The football’s about to end: Fear not, there’s more sporting action
The football season’s about to end, so we look at the other sports available
When the final whistle blows at the FA Cup final on Saturday, May 30, football obsessives will be faced with a mass of mixed emotions - joy for whichever team hoists the cherished trophy, sorrow and despair for the losers.
The last of the three might seem a tad excessive, but the oldest association football competition in the world - the FA Cup final - marks the end of the British football season and a two-month drought of the beautiful game, until the new season kicks off once more in August and it all starts again.
Al Arabiya News football pundit Ross Dunbar said: “The end of the season is a disaster to most fans. Fans have to join in on family holidays and the equally nauseating array of transfer rumors is not a pretty sight.”
But he said all was not lost, because “thankfully, there’s major tournaments every summer, but sometimes there's football overkill: this year we've got the U20 World Cup, U21 Euros, Copa America and the Gold Cup. Too much.”
In some European countries he said it would be 25-30 days without the game - music to the ears of football widows everywhere - and there are alternatives to fill the void, of course, assuming these ardent footy fans can bring themselves to follow a different game.
The end of the season is a disaster to most fans. Fans have to join in on family holidays and the equally nauseating array of transfer rumors is not a pretty sightRoss Dunbar
But Dunbar tried to remain positive, suggesting “I'm sure we can survive. Just don't make us watch cricket - Please” - a differing view to that of cricket writer Nazar Islam who reckons the game of two bats and a ball might be the exact answer to fill that gap.
He explained: “Until the time the British league starts again, football lovers can ease their anxiety by watching the exciting cricket matches most cricketing nations will be playing in.”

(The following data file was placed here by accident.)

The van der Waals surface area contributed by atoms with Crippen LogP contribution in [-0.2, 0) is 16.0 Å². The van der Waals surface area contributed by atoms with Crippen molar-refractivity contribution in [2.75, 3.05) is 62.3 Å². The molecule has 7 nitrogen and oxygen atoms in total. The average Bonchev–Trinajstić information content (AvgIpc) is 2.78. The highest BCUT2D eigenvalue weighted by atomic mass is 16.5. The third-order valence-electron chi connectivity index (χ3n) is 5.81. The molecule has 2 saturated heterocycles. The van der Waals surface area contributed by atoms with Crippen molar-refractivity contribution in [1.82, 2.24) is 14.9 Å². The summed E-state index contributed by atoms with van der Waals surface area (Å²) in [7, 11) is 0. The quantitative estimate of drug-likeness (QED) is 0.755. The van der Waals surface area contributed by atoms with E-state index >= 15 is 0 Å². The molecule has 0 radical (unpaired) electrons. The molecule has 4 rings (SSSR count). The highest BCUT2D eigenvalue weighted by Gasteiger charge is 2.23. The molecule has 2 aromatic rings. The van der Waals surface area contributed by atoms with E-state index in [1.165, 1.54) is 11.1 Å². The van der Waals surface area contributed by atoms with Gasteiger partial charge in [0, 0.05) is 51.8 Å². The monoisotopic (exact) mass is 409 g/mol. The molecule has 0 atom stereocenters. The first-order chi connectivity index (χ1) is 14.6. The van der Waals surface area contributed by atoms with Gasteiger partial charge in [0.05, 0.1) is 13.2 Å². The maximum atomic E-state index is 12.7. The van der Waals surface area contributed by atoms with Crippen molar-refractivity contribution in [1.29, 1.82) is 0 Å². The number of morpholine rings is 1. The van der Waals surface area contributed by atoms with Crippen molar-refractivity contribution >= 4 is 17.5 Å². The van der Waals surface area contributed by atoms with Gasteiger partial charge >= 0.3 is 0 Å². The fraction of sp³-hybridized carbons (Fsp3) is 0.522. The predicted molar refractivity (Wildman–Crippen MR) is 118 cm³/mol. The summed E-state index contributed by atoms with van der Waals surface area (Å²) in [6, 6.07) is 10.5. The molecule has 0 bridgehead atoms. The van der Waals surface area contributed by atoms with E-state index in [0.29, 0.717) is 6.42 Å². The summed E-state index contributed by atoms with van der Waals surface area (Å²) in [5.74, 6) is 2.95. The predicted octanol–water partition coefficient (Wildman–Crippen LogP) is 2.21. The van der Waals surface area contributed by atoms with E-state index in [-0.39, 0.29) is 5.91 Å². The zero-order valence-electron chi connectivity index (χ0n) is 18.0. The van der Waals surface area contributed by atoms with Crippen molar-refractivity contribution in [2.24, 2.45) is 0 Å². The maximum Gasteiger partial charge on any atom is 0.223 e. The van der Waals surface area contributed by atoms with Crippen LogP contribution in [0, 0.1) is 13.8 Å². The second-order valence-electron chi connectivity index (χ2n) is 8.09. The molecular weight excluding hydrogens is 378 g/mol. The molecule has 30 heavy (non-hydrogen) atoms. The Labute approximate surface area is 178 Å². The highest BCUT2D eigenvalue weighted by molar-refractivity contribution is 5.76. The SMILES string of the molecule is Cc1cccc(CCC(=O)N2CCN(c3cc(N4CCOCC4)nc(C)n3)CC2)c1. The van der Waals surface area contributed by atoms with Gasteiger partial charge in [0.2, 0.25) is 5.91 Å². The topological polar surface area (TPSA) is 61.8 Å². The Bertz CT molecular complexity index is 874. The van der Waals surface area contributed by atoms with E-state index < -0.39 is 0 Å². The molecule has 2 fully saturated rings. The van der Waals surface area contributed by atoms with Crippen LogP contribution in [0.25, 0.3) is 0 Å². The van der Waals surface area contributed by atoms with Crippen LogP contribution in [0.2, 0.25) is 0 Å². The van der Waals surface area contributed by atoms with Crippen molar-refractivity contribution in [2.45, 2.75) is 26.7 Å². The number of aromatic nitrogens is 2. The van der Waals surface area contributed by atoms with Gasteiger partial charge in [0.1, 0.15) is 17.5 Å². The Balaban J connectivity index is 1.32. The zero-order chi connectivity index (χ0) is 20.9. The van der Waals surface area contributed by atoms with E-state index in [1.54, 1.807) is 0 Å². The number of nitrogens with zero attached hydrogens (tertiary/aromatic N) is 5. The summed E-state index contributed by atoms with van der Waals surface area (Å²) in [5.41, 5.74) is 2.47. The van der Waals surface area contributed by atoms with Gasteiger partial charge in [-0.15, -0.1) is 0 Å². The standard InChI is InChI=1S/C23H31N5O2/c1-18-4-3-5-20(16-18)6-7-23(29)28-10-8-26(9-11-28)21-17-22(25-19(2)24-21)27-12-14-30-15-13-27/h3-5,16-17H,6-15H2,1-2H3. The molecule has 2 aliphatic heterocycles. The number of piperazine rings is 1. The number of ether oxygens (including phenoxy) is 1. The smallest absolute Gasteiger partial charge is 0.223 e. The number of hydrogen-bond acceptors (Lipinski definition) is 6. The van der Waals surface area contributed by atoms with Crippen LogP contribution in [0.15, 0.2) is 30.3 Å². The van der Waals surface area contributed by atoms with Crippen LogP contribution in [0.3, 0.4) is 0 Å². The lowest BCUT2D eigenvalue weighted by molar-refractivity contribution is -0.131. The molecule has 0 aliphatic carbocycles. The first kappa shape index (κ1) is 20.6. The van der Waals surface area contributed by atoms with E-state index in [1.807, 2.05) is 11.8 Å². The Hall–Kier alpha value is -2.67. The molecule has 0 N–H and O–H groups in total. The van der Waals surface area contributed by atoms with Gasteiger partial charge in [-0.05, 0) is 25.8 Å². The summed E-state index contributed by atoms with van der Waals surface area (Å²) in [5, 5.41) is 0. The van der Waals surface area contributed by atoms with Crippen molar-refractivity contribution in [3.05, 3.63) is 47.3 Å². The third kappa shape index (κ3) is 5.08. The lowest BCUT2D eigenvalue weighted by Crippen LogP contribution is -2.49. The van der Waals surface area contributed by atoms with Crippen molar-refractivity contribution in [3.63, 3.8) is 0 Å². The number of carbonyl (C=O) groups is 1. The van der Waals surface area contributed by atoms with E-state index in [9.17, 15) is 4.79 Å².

'Garden center tedium'
Those include “Cricket matches like England hosting New Zealand, and the thrilling Indian Premier League (IPL), which is hosting cricketing stars from all over the world.”
Okay, he admits, there can be a lot of standing around in the middle of the field - especially during the five-day Test Match. And it might not be the most obvious alternative to football, but Islam said: “It has its own sort of excitement that makes one’s pulse go faster.”
If you are a fan of the British domestic game and Islam’s view is not one you feel you can share, then you might relate to Al Arabiya News’ football writer Graham Ruthven.
“What does a football pundit do when there is no football? It's the eternal question, to which the answer usually involves being dragged round a garden center,” explains the Scotsman.
But Ruthven says he does manage to find a life raft during the void in the shape of that other very British game (they invented it - although rarely win a match).
“From a personal perspective, thank goodness for tennis,” he adds. “Between Roland Garros in late May, Queen’s in June and Wimbledon in July there is no shortage of top-class sporting competition, and with a British interest too - come on Andy."
Of course as Ross Dunbar explains, there are other games to watch, but we at Al Arabiya News thought we would take a look at some of the other sporting highlights there are between the final whistle of the FA Cup and the start of the 2015-16 season. But be aware, not all our suggestions have two halves, or for that matter any balls:
Football - yes there is some and here are two highlights
FIFA Women’s World Cup Canada 2015 - The finest players in the women’s game compete for this international trophy, this time in Canada. The tournament runs from June 6 to July 5.
COPA America - This year Chile hosts the competition that sees the men’s South American national teams compete in a tournament that is held, like so many, every four years. Twelve nations will be competing from June 11 to July 4, 2015, including the current reigning champions, Uraguay
As Graham Ruthven mentions, June marks the beginning of two months of some of the best tennis you’ll see all year:
Beginning May 19 the premier clay court tennis championship, the French Open, which runs until June 7.
Held at The Queen's Club, London, The Aegon Championship, the tournament runs from June 15 to 21
Wimbledon, the Lawn Tennis Association championship runs from June 29 to July 12, 2015
The 2015 Formula One British Grand Prix returns to Silverstone between July 3 to 5, 2015.
Australia heads to England to defend their claim to the Ashes – the series starts July 8 in Cardiff.
Royal Ascot is Britain’s most valuable race meeting which attracts the world’s finest equestrian talent. It also draws royalty including the UAE’s own racing enthusiast Dubai Ruler Sheikh Mohammad Bin Rashid Al Maktoum. The festival runs from June 16 to 20.